Drupal code: Drupal hints and tips

  • Contribute to Drupal(.org)!

    So at DrupalCon Austin I had a great time at the contribution sprints. I worked on some issues affecting Drupal.org, it was great fun!

    The issues we worked on over the week range from simple things through to some pretty difficult issues.

    Although Drupal core can always use more contributors, I would suggest that Drupal.org is also desperately short of contributors too.

  • Language lessons: What are you translating?

    Content (node-level) translation or entity (field-level) translation?

    It seems an obvious question to ask, but what are you translating?

    The tools exist to translate just about anything in Drupal 7*, but in many different ways, so you need to know exactly what you're translating. Language is 'a first-class citizen', in the sense that any piece of text is inherently written by someone on some language, which Drupal 7 is built to recognise. Sometimes you want to translate each & every individual piece of text (e.g. at the sentence or paragraph level). Other times you want to translate a whole page or section that is made up of multiple pieces of text.

  • A fully-automated testing rig #8

    Part 8: CasperJS debugging tips

    You're getting desperate. Your CoffeeScript / Javascript syntax looks OK, but CasperJS doesn't like what you're giving it.

    Try going through this checklist for a selection of sensible sanity checks and more:

  • A fully-automated testing rig #7

    Part 7: When this.mouse.click doesn't work

    mouse.click and mouse.move are a really helpfuls function in CasperJS, but we have at times found that they just don't work. Mostly, that's been because the element isn't there to click on. Do make sure that it's actually there! Make sure you're using the right selector, too. Try a casper.capture() to see whether it's there, but be wary of timings to ensure that you get a capture for the moment that you want to be performing the mouse action.

  • A fully-automated testing rig #6

    Part 6: Manually fail a test, but continue script execution

    We set up an event to take screenshots of failed test pages, by hooking into the onFail event. This made for a problem when we wanted to pass or fail a test based on whether there were entries in the Drupal Watchdog table. Failing a test also would normally stop script execution, but we explicitly need our post script to finish its work!

  • A fully-automated testing rig #5

    Part 5: Fun with viewports, and THEN some

    As I described previously, we nicely externalised our list of viewport sizes, making it really easy to set our viewports for mobile, tablet and desktop tests. Our content appearance tests put this to good use, taking screenshots of the content at mobile, tablet and desktop resolutions. The problem we very quickly ran into was that we frequently ended up with empty screenshots, or sometimes no screenshot at all. This is where the asynchronous fun began.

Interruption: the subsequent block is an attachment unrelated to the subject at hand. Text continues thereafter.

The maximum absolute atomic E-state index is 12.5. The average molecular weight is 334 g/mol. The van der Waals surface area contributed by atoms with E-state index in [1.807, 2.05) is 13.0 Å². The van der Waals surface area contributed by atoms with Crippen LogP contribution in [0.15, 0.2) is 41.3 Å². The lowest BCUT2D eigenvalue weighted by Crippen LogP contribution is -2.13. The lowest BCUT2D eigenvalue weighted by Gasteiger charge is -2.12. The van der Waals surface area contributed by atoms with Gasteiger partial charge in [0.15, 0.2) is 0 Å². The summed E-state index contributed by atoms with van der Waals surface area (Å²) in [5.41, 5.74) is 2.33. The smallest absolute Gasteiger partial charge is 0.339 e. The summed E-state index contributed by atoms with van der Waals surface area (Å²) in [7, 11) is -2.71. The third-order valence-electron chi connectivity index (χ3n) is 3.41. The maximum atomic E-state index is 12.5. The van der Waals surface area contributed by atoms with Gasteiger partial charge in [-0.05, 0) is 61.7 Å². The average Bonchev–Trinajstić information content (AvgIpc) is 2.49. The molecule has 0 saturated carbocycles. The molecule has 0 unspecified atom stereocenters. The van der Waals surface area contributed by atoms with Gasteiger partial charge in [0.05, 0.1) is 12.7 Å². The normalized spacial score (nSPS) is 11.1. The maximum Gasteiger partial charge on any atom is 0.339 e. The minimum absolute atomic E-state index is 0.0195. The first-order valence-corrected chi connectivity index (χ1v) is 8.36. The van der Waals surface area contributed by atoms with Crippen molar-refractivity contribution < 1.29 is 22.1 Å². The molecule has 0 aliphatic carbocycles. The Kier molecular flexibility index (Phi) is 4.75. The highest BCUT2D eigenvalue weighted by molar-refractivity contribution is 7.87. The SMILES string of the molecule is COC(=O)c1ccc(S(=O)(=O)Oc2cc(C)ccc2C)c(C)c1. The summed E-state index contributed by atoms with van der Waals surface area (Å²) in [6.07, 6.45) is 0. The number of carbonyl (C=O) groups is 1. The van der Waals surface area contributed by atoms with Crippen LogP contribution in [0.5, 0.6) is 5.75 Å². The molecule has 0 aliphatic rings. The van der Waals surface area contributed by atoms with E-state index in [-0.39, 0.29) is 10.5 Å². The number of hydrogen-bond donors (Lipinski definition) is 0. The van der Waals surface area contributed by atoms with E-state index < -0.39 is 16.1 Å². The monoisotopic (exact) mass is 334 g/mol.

• A fully-automated testing rig #4

    Part 4: When TrueType doesn't fix everything

    Two fonts walk into the bar, and the barman says, “Sorry lads, we don’t serve your type.”

    It was a good day. I'd finished writing up the basic appearance tests for the first batch of content types, I'd road-tested them on my machine, we'd set up Jenkins… all was ready to go for our first run on the server. When we ran it, however, all the tests failed against the baseline.

    Every single one.

  • A fully-automated testing rig #3

    Part 3: Using other scripts, datasources and directories

    Earlier I described a bit about the scope of the project and how careful planning would be needed to keep the project growing smoothly. One result of this is our test template - a basic test script outline which most scripts should stick to - which makes test scripts easier to update because they all follow the same structure (yay standardisation!).

  • A fully-automated testing rig #2

    Part 2: Setting up for a large project

    When you take on a project it's a good idea to make sure you plan ahead. Testing platforms only remain useful as long as they're considered dependable - if it becomes too difficult to write tests which don't reliably execute you might as well not bother.

    Here are a few key things I set up at the start to help the project along, which have all been hugely worthwhile investments:

  • A fully-automated testing rig #1

    A quick introduction

    A few months ago I started my first project with CasperJS and PhantomCSS, and what an interesting experience it has been working through that to now our second, larger, automated testing setup. Being young projects, there are some fun quirks and niggles in CasperJS and PhantomCSS that I wish the world could have warned me about.

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